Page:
- Exercise civil rights and practice of religion without interference by the investigative, criminal justice, or judicial or conduct process of the College.
Sexual Violence Response Policy
The State University of New York and Herkimer County Community College wants you to get the information and support you need regardless of whether you would like to move forward with a report of sexual violence to campus officials or to police. You may want to talk with someone about something you observed or experienced, even if you are not sure that the behavior constitutes sexual violence. A conversation where questions can be answered is far superior to keeping something to yourself. In accordance with the Student’s Bill of Rights, reporting individuals shall have the right to pursue more than one of the options below at the same time, or to choose not to participate in any of the options below:
- To disclose confidentially the incident to a college or community official, who by law may maintain confidentiality, and can assist in obtaining services:
- To disclose confidentially the incident and obtain services from the New York State, New York City or county hotlines: http://www.opdv.ny.gov/help/dvhotlines.html. Additional disclosure and assistance options are catalogued by the Office for the Prevention of Domestic Violence and presented in several languages: http://www.opdv.ny.gov/help/index.html (or by calling 1-800-942-6906), and assistance can also be obtained through:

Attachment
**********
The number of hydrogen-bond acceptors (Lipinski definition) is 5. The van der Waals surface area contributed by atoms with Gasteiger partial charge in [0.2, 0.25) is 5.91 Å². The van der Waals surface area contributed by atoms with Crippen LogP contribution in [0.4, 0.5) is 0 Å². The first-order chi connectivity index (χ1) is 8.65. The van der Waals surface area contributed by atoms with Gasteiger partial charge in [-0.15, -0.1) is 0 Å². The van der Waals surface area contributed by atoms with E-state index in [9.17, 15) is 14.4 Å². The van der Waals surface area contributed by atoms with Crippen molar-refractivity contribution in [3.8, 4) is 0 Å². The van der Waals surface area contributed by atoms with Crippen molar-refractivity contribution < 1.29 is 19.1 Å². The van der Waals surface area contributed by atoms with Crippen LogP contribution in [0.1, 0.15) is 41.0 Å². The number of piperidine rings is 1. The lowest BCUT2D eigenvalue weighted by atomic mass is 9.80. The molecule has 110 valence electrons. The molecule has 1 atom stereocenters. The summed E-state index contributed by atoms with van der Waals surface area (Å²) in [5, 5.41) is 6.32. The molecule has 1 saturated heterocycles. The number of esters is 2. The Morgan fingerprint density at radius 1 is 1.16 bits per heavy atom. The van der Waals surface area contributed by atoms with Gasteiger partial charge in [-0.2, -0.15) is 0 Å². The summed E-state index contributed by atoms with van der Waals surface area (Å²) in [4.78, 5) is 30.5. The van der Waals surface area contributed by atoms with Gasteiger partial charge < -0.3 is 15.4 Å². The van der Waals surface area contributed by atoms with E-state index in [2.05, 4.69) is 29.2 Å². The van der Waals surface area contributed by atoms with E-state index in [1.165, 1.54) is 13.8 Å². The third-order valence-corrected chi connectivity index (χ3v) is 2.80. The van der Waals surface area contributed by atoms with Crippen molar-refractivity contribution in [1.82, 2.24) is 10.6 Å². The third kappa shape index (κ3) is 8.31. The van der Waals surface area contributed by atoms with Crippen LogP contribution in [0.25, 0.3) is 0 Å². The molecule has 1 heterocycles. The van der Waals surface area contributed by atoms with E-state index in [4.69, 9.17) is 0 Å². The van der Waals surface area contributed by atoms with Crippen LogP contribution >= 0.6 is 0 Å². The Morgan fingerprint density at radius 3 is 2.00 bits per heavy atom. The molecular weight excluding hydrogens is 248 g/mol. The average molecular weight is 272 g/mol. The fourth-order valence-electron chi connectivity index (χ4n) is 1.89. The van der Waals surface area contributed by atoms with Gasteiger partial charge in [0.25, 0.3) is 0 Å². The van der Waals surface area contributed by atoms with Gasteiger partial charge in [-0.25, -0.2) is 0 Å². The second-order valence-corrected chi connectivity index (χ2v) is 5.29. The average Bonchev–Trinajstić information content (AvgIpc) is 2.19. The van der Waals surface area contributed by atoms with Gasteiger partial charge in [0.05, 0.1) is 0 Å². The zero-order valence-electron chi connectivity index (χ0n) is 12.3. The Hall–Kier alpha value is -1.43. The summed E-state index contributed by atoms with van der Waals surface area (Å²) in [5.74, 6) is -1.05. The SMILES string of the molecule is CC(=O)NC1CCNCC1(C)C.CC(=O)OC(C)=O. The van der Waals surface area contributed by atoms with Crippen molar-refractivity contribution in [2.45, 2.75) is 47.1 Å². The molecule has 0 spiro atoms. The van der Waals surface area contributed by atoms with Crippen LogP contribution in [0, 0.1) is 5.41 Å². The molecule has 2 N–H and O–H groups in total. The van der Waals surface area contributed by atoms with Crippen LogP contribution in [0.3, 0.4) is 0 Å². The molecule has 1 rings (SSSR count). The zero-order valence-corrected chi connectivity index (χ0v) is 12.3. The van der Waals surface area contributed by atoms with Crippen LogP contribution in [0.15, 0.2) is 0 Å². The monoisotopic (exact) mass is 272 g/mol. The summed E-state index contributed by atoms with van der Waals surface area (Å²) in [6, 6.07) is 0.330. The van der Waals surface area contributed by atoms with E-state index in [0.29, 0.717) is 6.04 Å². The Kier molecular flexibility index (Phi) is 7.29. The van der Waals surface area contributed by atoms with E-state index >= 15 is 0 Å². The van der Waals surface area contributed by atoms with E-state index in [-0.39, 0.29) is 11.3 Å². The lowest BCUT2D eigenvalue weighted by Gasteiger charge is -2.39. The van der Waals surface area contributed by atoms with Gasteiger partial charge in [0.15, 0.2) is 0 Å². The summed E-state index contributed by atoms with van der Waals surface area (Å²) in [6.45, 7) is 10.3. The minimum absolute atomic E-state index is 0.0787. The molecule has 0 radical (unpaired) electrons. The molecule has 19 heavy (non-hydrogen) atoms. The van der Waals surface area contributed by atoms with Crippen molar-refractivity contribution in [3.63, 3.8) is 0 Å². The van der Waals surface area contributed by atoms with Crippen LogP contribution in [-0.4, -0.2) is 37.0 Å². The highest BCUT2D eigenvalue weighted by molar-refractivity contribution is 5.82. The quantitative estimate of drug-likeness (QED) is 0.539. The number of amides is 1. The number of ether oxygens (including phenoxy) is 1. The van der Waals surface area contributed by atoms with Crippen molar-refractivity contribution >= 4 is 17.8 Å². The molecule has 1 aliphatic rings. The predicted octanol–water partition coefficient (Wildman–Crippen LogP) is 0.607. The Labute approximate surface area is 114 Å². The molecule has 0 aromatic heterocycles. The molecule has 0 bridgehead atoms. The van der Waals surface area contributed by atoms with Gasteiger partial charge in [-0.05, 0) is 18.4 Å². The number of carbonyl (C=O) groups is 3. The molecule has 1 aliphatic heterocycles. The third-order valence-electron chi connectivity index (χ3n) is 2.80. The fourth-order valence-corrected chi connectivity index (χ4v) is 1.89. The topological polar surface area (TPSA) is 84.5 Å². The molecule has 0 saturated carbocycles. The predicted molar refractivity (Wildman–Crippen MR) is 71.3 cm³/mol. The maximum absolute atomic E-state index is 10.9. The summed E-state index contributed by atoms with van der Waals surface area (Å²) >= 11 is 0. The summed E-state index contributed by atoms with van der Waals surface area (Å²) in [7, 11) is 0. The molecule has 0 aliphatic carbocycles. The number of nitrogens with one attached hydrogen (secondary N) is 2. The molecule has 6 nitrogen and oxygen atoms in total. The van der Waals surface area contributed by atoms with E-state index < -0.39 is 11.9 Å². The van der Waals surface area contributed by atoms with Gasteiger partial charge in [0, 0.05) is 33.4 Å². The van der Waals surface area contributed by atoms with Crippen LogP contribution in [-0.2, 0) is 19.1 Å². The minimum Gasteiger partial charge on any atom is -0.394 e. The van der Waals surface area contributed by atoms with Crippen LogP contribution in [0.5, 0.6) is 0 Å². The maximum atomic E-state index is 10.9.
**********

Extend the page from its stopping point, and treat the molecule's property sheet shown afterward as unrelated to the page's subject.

- SurvJustice: http://survjustice.org/;
- Legal Momentum: https://www.legalmomentum.org/;
- NYSCADV: http://www.nyscadv.org/;
- After Silence Project: https://myvoiceaftersilence.wordpress.com/;
- GLBTQ Domestic Violence Project: http://www.glbtqdvp.org/; and
- RAINN: https://www.rainn.org/get-help.
- Safe Horizons: http://www.safehorizon.org/.
(note that these hotlines are for crisis intervention, resources, and referrals, and are not reporting mechanisms, meaning that disclosure on a call to a hotline does not provide any information to the campus. Reporting individuals are encouraged to additionally contact a campus confidential or private resource so that the campus can take appropriate action in these cases).
- To disclose the incident to one of the following college officials who can offer privacy and can provide information about remedies, accommodations, evidence preservation, and how to obtain resources. Those officials will also provide the information contained in the Students’ Bill of Rights, including the right to choose when and where to report, to be protected by the institution from retaliation, and to receive assistance and resources from the institution. These college officials will disclose that they are private and not confidential resources, and they may still be required by law and college policy to inform one or more college officials about the incident, including but not limited to the Title IX Coordinator. They will notify reporting individuals that the criminal just process uses different standards of proof and evidence than internal procedures, and questions about the penal law or the criminal process should be directed to law enforcement or district attorney,: